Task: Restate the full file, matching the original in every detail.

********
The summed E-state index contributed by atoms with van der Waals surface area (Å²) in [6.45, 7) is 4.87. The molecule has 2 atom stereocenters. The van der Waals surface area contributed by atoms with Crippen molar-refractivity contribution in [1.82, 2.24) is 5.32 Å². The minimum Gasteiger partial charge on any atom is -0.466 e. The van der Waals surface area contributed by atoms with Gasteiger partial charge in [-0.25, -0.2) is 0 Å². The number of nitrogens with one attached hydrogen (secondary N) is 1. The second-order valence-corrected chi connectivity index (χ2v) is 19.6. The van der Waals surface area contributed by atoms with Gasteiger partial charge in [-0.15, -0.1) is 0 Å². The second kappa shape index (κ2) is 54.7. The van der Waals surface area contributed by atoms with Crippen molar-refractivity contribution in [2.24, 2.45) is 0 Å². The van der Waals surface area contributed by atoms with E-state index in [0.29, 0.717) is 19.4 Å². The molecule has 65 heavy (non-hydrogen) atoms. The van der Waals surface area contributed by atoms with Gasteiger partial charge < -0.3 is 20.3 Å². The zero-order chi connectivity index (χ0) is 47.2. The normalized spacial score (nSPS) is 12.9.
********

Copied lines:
The summed E-state index contributed by atoms with van der Waals surface area (Å²) in [6.45, 7) is 4.87. The molecule has 2 atom stereocenters. The van der Waals surface area contributed by atoms with Crippen molar-refractivity contribution in [1.82, 2.24) is 5.32 Å². The minimum Gasteiger partial charge on any atom is -0.466 e. The van der Waals surface area contributed by atoms with Gasteiger partial charge in [-0.25, -0.2) is 0 Å². The number of nitrogens with one attached hydrogen (secondary N) is 1. The second-order valence-corrected chi connectivity index (χ2v) is 19.6. The van der Waals surface area contributed by atoms with Gasteiger partial charge in [-0.15, -0.1) is 0 Å². The second kappa shape index (κ2) is 54.7. The van der Waals surface area contributed by atoms with Crippen molar-refractivity contribution in [2.24, 2.45) is 0 Å². The van der Waals surface area contributed by atoms with E-state index in [0.29, 0.717) is 19.4 Å². The molecule has 65 heavy (non-hydrogen) atoms. The van der Waals surface area contributed by atoms with Gasteiger partial charge < -0.3 is 20.3 Å². The zero-order chi connectivity index (χ0) is 47.2. The normalized spacial score (nSPS) is 12.9.